0:17:32 DF: Well, I have, I don’t even want to call it a love hate relationship, but I have probably more love for NPS than any other academic. Most academics hate, hate, hate NPS because it is such a simple measure. And a lot of my colleagues in the field of marketing have been developing these elaborate very carefully validated customer satisfaction schemes over the years with 100 questions. And then this one question comes along, “Will you recommend us?” And it kinda blows them all out of the waters. Everyone just loves to hate NPS. I actually love it for a number reasons.

0:18:06 DF: Number one, no particular order but what the heck. Number one is the fact that it celebrates heterogeneity. The fact that instead of looking at an average satisfaction score we’re looking at the differences. We recognize there are some who love us and some who don’t. And it’s the difference across them that really indicates how well we’re doing, so I love that. Number two, I love the fact that the simplicity makes it very comparable so we can really see how we’re doing for different kinds of segments of customers, different geographies or different product lines. And number three, maybe the most important reason is that it is the first time that a customer metric has really gained the attention of CEOs and other C level people. So for me, NPS is kind of a foot in the door to get them to actually care about customers. To get them to appreciate differences across customers and to get them to ask other kinds of questions about it.

0:18:57 DF: So I’m fine with Net Promoter Score and really to your point Moe, having an attitudinal metric as a compliment to a financial behavioral CLV metric, I think it’s a great thing. Again, I developed the world’s best CLV models but I’m the first to admit that they’re still incomplete and there are still aspects of what’s going on inside the customer’s head that aren’t necessarily reflected in those metrics. So the ultimate thing is to have both. To have the behavioral metric that’s just looking at transactions but having some kind of attitudenal metric whether NPS or something else that might either align with it or pick up some other aspects of it. So I really spent a lot of time talking to companies about trying to, “Now that you got NPS, now let’s just slide CLV in there as well”, not necessarily as replacement for NPS.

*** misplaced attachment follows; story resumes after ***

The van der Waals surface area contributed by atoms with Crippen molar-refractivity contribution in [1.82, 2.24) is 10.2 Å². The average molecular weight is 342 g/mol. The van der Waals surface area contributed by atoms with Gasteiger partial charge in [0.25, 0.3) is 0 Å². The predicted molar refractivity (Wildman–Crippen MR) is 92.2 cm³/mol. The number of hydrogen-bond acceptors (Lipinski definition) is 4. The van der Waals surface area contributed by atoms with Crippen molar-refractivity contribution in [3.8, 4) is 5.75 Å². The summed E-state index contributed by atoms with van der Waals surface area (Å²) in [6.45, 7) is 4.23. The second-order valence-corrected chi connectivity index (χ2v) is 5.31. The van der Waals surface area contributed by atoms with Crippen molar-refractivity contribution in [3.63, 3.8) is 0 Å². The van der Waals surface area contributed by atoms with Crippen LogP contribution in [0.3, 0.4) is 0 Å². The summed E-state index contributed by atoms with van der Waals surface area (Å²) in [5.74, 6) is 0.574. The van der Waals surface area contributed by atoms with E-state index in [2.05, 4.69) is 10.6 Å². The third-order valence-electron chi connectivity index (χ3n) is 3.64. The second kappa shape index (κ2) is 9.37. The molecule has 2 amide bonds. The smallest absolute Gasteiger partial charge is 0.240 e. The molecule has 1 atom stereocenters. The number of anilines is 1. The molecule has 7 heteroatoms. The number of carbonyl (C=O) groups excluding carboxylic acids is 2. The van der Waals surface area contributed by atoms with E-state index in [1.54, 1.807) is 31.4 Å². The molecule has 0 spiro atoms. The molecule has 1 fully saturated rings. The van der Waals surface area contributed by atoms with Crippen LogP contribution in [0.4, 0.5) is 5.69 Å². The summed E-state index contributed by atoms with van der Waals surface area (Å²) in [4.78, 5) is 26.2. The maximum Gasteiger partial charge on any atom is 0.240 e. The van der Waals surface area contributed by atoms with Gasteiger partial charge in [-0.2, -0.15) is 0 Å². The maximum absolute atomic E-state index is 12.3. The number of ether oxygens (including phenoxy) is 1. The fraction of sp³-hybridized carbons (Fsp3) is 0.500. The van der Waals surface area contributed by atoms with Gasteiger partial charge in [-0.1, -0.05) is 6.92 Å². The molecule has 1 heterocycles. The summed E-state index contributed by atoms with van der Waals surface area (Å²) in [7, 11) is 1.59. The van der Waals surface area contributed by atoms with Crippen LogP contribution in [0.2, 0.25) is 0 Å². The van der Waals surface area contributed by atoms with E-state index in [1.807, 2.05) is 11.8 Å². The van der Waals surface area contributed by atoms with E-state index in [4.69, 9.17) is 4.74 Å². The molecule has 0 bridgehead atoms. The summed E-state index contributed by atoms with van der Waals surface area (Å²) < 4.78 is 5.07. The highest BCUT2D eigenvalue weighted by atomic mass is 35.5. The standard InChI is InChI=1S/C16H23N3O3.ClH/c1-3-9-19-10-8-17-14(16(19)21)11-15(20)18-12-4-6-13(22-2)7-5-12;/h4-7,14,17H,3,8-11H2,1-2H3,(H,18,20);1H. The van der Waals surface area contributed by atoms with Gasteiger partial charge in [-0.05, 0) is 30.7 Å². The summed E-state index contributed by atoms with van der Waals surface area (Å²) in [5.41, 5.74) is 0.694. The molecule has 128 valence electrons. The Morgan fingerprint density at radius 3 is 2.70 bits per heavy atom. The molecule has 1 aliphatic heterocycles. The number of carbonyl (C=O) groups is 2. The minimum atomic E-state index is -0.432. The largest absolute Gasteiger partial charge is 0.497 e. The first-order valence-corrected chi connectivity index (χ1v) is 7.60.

0:19:48 MK: I completely agree with you. Our number one company KPI is our MPS and what I do find difficult about that is that it’s really an output metric. It’s so far down the funnel. We send our MPS survey quite late after a customer’s purchased. Having something a little bit more tangible and also I agree in having some kind of monetary value is important. So I think that’s a really good suggestion to have the two compliment each other.

0:20:18 DF: And I’m so happy to say, but first of all I’m glad that you agree. I’m so happy to say that a lot of companies on their own have been coming to me saying, “We’ve got the NPS thing, we’ve been drinking that Kool aid. We understand how good it can be. But we know there’s more. Can you help us bring CLV in as well?” I think that NPS has done a really great job of just elevating companies’ awareness of what kinds of metrics they need and it’s created demand for CLV that just wouldn’t exist if the folks at Bain, Fred Reichheld in particular, hadn’t done all that great work 15, 20 years ago.

0:20:54 TW: But is there that fundamental that the way to move the NPS score is to increase promoters and decrease detractors and you generally think really weight more towards the get more promoters and do more with your promoters is that a fair…

0:21:13 DF: Yeah. It is a fair statement and it’s the biggest problems that I find. I’m glad to give you the whole list of issues why people throw things at me and disagree. But this could be number one on the list, the idea that I’m basically being so fatalistic about and saying “They’re bad customers. Live with them.” A lot of companies take that personally. It means it’s a failing of them as people or as corporations that we can turn these ugly ducklings into beautiful swans.

0:21:43 DF: Now, let me first clarify my position by saying I recognize that customer development, the improving of our existing customers is absolutely part of the holy trinity of customer centricity, customer acquisition, customer retention and customer development. We are going to try. All the time we’re going to be asking questions. “Do you want fries with that? Do you wanna super size it?” To cross-sell and up-sell. But in most cases those development activities are gonna be kind of transient, they’re gonna be opportunistic. They’re not going to be transformational. They’re not going to be turning the ugly ducklings into beautiful swans.